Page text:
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. 2004 Feb;74(2):306-16.
doi: 10.1086/381714. Epub 2004 Jan 19.

Inherent Bias Toward the Null Hypothesis in Conventional Multipoint Nonparametric Linkage Analysis

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Inherent Bias Toward the Null Hypothesis in Conventional Multipoint Nonparametric Linkage Analysis

Nicholas J Schork et al. Am J Hum Genet. .
Free PMC article

Abstract

Traditional nonparametric "multipoint" statistical procedures have been developed for assigning allele-sharing values at a locus of interest to pairs of relatives for linkage studies. These procedures attempt to accommodate a lack of informativity, nongenotyped loci, missing data, and related issues concerning the genetic markers used in a linkage study. However, such procedures often cannot overcome these phenomena in compelling ways and, as a result, assign relevant relative pairs allele-sharing values that are "expected" for those pairs. The practice of assigning expected allele-sharing values to relative pairs in the face of a lack of explicit allele-transmission information can bias traditional nonparametric linkage test statistics toward the null hypothesis of no locus effect. This bias is due to the use of expected values, rather than to a lack of information about actual allele sharing at relevant marker loci. The bias will vary from study to study on the basis of the DNA markers, sample size, relative-pair types, and pedigree structures used, but it can be extremely pronounced and could contribute to a lack of consistent success in the application of traditional nonparametric linkage analyses to complex human traits and diseases. There are several potential ways to overcome this problem, but their foundations deserve greater research. We expose many of the issues concerning allele sharing with data from a large affected-sibling-pair study investigating the genetic basis of autism.

Figures

Figure  1
Figure 1
A mating between individuals heterozygous for the same alleles at a single locus that produces two heterozygous offspring (A). In this situation, the fraction of alleles shared between the siblings is not known with certainty: the siblings either share 0 alleles with 0.5 probability (B) or 2 alleles with 0.5 probability (C). However, the conventional (and correct) estimate of the fraction of alleles shared by this sibling pair would be formula image
Figure  2
Figure 2
Example of output from MERLIN (A) and ASPEX sib_ibd (B) providing probabilities that a set of sibling pairs with autism share 0, 1, or 2 alleles IBD at a particular locus. Note that since the locus chosen was a locus at which marker data were available, results will therefore be more informative for allele sharing than a locus for which marker locus information is not available. Note also that, for the third sibling pair (family 17, sibling pair identifiers 3 and 4), MERLIN and ASPEX give discrepant probabilities, despite the use of the same marker loci.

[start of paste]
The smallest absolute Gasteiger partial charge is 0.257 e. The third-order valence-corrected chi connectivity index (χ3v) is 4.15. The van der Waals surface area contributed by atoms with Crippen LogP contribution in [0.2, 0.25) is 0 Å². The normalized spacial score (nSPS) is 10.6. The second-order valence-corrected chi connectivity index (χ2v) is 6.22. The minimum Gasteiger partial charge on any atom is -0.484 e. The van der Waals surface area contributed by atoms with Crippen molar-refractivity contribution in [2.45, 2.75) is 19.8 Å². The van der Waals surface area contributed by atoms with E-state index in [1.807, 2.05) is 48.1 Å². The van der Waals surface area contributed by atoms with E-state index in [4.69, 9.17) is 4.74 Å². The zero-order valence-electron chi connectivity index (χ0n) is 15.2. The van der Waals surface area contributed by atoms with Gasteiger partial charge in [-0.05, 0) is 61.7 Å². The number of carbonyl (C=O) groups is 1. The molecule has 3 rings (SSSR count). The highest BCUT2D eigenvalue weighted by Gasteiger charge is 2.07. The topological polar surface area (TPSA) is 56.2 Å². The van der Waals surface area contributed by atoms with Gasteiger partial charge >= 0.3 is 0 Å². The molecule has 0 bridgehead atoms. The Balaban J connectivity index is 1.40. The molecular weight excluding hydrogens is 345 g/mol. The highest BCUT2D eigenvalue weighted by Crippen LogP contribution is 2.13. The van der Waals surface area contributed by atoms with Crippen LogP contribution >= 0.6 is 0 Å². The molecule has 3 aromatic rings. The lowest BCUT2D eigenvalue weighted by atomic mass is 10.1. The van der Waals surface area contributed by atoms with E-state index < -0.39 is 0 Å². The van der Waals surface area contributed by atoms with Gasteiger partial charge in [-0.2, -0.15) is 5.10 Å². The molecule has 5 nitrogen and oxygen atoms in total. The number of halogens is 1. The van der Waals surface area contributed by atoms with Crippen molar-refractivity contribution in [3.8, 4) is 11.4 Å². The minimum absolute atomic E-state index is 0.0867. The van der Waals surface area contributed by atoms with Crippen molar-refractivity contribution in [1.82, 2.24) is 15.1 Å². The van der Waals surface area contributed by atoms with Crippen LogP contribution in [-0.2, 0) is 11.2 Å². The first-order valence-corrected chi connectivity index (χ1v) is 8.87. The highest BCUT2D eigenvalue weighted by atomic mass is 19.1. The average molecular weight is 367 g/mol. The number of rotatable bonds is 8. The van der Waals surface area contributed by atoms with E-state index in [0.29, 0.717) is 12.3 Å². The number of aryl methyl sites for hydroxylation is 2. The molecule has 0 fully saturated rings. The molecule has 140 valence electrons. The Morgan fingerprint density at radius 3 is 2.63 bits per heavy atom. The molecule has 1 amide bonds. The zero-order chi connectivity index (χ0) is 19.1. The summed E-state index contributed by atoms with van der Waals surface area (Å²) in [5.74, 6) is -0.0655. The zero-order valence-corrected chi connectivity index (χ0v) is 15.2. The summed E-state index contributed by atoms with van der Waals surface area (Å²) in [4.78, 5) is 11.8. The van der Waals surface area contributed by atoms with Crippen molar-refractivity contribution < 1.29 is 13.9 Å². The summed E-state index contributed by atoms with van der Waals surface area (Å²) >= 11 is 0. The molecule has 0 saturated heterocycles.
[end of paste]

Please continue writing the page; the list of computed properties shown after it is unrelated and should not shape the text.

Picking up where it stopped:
Figure  3
Figure 3
Scatter plots of the relationships and agreement between formula image estimates for 122 sibling pairs with autism, generated by use of MERLIN and either ASPEX sib_ibd (A) or sib_phase (B) options at a particular locus on chromosome 2.
Figure  4
Figure 4
The frequency distributions of formula image values (A) and the variance in formula image (B) for 122 affected sibling at a particular locus on chromosome 2. Varying degrees of ambiguity in allele-sharing assignments are reflected both in sibling pairs with formula image values ≠0, 0.5, or 1 (A) and in sibling pairs with a variance in formula image (B).
Figure  5
Figure 5
The effect of uninformative sibling pairs on the power of affected sibling pair LOD score statistics assessing linkage. The X-axis simply reflects the number of sibling pairs assigned a formula image value of 0.5 because of a lack of informativity. A, Each curve represents a different locus effect (in terms of risk of disease) on the basis of the hypothetical gene effects outlined in table 1. The heavy solid line represents simulation 1 with uninformative sibling pairs removed (missing); the solid line represents simulation 1 with uninformative sibling pairs assigned expected values (expected); the heavy dotted line represents simulation 2, missing; and the dotted line represents simulation 2, expected. B, Five simulations assuming the same genetic model (equivalent to simulation 2 in table 1) and showing variation in LOD score because of the random sampling of uninformative sibling pairs.
Figure  6
Figure 6
A, Number of affected sibling pairs with at least one of the three allele-sharing probabilities (i.e., sharing 0, 1, or 2 alleles) IBD greater than 0.95 (solid line), 0.75 (dashed line), and 0.5 (dotted line) for the autism data on chromosome 2. The horizontal line corresponds to the number of sibling pairs in the study. B, Affected sibling pair t statistic values assessing the departure of the average formula image value from the “no linkage” null hypothesis value for all sibling pairs (dashed line), sibling pairs with formula image variance values ⩽ 0.10 (dotted line), and sibling pairs with formula image variance values ⩽0.05 (solid line) for chromosome 2.

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